I really like Subversion. It small and simple, and the idea of write-only versioned trees is quite brilliant. I wonder now if, if you're going to go to the trouble of switching from CVS if it's worth going further afield. Unscientifically arch seems roughly as stable as Subversion, both being at about the 1.0 level.
Tom Lord gives his ideas on what went wrong with Subversion, though "went wrong" is perhaps too harsh.
That post actually is quite a good little lesson in the mistakes you can make in large-scale architecture and planning, rather along the lines of The Mythical Man-Month.
On the other side of this "unambitious" question, you can point to Linux being an architecturally unambitious reimplementation of Unix, as compared to many microkernel projects that have languished. I think almost any project does many things which in retrospect are mistakes, but even making a number of mistakes does not necessarily mean you'll fail.
Perhaps another problem with Subversion is that at the moment the performance is not stellar. Committing, for example, the entire 2.6.0 kernel source takes a long time. That would normally be entirely forgivable for a pre-1.0 project, but the write-only database is something that ought to be easy to make blindingly fast; not being so seems to indicate an abstraction inversion problem in building it on top of a read-write database.
Tom reckons leaping to adoption of W3 standards such as WebDAV was one problem for Subversion. He may be right. One problem with W3 standards is that they sometimes seem to be written with less implementation experience than IETF standards traditionally have been. Finally they seem to have admitted this after a long time and they are going to a native svn protocol over SSH, which I think is what most potential users have been asking for all along.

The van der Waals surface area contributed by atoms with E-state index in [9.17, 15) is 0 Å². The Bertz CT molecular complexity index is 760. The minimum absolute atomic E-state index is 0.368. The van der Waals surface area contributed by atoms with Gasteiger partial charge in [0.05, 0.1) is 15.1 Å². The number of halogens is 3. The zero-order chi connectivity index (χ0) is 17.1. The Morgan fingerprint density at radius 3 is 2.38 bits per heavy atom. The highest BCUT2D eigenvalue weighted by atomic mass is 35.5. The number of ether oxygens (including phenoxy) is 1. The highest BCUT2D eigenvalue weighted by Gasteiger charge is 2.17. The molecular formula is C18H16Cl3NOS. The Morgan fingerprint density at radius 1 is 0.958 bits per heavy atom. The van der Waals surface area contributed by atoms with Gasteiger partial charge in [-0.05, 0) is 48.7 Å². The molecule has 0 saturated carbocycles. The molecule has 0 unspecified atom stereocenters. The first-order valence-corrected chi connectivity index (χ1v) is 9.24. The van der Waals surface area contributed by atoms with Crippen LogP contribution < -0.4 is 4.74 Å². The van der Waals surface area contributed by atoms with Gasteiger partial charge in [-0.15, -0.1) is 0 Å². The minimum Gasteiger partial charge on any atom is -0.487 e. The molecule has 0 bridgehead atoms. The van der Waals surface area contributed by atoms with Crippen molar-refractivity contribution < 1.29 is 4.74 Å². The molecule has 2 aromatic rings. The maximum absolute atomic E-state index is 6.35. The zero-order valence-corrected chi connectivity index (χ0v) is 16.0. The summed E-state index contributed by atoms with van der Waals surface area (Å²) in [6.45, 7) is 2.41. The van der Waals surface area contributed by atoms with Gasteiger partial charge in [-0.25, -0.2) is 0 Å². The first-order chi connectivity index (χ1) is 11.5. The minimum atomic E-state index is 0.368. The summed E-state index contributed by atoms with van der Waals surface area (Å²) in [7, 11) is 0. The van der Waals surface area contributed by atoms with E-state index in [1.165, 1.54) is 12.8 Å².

Subversion might also show something about the desirability of doing quick proofs of concept as Graydon has done with monotone, before deciding you've got the right solution.
Mind you I don't think Tom's posts to the Subversion mailing list were written in such a way that they could be understood. Whether you're right or not, walking in and saying "you're doing this all wrong" without details just rarely works.
What would make Subversion parallel to Linux? If it was compatible between versions; faster than CVS in 95% of cases; had a fast & easy coversion program from CVS and just simply ran over SSH then I think it would be close.
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